Eek! A man!

Every once in a while San Francisco’s NPR affiliate, KQED, offers up a news report too hilarious not to share. Last night, the San Francisco City Board of Supervisors experienced a putsch of sorts. A new mayor was appointed. He is Mark Farrell, the city’s second interim mayor since Ed Lee died suddenly of a heart attack in December. Like every other person on the Board of Supervisors, and like the late Lee, Farrell is a Democrat. Farrell replaces London Breed, who until today was the interim mayor. Breed is black, and a woman.

For years San Francisco has enjoyed invasive unipolar governance. Most problems are solved, which is why California political leaders have moved on to straws. (“Calderon introduced a bill this month that would require servers at sit-down restaurants to ask customers if they want a straw before providing one.”)

But when the political class is so virulently opposed to classical liberalism, Democrats possess every mantle trophy they’ve wanted, and Republicans enjoy no quarter, politicians must still find a way to politick, right? What comes after comprehensive Democrat success in every corner of business, personal, and civic life?

The answer is pure tribalism.

KQED’s war reporter Scott Shafer says:

As soon as it became apparent that the first African-American woman to lead San Francisco was being replaced by a white male representing some of the city’s wealthiest neighborhoods, the board chambers erupted.

Some members of the audience, infuriated by the turn of events, chanted, “Shame, shame, shame.”

“This is war!” some shouted as board members left the chambers.

Listen to the entire report (seven minutes, and worth it) here:

You can savor the intonation the reporter and interviewees use when hitting upon words like “man” and “lawyer” when referring to the new interim mayor.

The Wolfian undertones are unfortunate, to be sure. In the case of San Francisco city policy, it isn’t so much how many heroin needles should be distributed outside the quinoa cafes (the debate is between a million or a gajillion), or what punishment to exact upon sippers of straws. (Drink out of a brown bag, like the respectable underprivileged street person you are, or get a fresh set of cups at the Union Square Hermes.)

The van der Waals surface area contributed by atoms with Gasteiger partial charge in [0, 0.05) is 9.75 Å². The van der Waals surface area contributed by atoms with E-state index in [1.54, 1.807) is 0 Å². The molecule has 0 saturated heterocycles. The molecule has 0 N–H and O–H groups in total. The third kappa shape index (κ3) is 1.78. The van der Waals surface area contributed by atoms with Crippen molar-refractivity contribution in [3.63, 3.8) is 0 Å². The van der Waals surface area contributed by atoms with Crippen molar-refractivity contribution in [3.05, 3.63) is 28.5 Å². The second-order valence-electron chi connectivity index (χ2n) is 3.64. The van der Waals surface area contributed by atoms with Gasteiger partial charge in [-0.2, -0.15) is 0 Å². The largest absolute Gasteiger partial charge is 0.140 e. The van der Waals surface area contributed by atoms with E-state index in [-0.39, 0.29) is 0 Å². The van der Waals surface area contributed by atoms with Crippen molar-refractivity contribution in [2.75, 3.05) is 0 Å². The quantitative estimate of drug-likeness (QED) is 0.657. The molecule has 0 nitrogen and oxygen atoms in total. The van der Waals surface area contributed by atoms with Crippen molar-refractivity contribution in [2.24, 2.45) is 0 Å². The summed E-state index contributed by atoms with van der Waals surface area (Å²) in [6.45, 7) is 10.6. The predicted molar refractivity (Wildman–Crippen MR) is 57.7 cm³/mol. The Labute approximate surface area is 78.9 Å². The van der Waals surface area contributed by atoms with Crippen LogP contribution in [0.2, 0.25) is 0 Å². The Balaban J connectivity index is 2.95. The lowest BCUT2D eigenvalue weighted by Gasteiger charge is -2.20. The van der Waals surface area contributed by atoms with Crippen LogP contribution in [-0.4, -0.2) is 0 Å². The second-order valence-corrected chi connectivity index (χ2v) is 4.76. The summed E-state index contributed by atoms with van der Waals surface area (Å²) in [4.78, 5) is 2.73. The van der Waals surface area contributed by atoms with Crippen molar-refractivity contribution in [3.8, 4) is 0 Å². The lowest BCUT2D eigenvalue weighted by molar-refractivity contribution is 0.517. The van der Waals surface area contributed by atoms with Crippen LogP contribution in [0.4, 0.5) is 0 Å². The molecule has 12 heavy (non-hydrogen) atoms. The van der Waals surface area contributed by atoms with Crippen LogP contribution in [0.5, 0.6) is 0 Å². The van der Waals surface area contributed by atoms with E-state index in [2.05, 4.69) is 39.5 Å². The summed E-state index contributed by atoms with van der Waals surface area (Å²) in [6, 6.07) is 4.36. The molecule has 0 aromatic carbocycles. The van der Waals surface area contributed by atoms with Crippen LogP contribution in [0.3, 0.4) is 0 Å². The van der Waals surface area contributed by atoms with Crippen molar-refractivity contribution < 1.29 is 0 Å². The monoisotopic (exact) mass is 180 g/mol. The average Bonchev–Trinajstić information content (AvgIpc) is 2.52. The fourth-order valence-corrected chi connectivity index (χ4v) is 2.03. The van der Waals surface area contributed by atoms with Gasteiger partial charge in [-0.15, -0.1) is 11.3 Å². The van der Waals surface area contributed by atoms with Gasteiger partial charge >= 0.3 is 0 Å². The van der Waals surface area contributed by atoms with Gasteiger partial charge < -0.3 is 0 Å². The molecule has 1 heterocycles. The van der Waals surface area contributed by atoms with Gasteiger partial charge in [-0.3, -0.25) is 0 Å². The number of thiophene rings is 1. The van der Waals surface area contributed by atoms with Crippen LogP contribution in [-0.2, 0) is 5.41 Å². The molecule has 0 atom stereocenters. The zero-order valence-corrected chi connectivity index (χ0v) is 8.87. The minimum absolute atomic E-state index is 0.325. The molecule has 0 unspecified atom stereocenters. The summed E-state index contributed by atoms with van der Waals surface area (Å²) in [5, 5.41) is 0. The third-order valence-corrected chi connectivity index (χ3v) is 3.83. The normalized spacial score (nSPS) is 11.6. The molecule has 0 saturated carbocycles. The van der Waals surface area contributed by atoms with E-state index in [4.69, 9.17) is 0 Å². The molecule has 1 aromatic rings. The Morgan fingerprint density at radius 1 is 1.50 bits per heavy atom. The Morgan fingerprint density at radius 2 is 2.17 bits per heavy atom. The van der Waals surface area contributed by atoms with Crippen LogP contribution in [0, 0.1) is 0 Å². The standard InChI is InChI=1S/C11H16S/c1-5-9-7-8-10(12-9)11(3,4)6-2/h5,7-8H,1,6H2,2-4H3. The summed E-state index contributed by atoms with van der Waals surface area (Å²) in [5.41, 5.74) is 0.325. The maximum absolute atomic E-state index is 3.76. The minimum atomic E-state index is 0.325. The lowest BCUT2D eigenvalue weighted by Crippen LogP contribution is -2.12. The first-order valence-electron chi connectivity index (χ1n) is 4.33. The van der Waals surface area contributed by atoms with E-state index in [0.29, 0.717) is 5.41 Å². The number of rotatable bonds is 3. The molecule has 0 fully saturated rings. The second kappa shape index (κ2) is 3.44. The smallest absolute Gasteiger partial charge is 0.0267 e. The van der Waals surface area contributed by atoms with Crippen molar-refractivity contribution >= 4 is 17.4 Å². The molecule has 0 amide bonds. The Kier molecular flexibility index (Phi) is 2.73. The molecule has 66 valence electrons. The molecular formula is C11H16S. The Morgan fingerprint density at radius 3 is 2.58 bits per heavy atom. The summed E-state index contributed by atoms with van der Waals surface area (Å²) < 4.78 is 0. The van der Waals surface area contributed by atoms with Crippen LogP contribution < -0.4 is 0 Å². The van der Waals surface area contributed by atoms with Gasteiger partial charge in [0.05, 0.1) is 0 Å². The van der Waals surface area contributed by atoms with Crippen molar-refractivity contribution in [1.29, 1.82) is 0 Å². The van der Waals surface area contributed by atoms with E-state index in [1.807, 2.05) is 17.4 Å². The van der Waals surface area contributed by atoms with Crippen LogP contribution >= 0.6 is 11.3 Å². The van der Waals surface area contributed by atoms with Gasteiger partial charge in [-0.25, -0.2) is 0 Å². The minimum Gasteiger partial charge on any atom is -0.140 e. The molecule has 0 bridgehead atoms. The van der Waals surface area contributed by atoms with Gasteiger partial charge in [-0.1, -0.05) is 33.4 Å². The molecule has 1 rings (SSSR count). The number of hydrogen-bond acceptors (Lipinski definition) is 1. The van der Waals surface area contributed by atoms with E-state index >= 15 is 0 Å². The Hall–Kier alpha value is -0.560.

It isn’t about what to do with car break-ins, which have spiked to fever proportions and are growing at 26% annually. (A friend whose car was broken into in San Francisco told me that the police dispatcher no longer takes calls for this crime; victims are redirected to 311, the city’s cheery information line, for directions on how to fill out a web form to report the incident. One was left with the impression that the form is not so much for the detection and solving crime, but for a census-like survey of where the city’s underprivileged possessed the greatest need.)

Nor is the debate about housing, where vibrantly successful Democrat policy has caused “inflation adjusted construction costs [to] increase in San Francisco over the last 16 years by 60% not including changes in land values.” (The causes? City permitting processes, design and building code requirements, workforce regulations and ordinances, ‘small and local business’ procurement requirements, and environmental regulations.)

All of these policies are right on the mark. The trouble is the skin color and sex of the people in city hall. With the decapitation of London Breed in favor of Mark Farrell, there has been a change in look though not a change in fact. Yet this, apparently, makes all the difference.

San Francisco and its suburbs create spectacular wealth both there and abroad. But owing to their liberal politics, the physical indicia increasingly make the whole place look like a pre-Marxist country in that fraught pre-revolution period, where the line between rich and poor is being defined, and the borderland between them being salted, fallowed, and mined.

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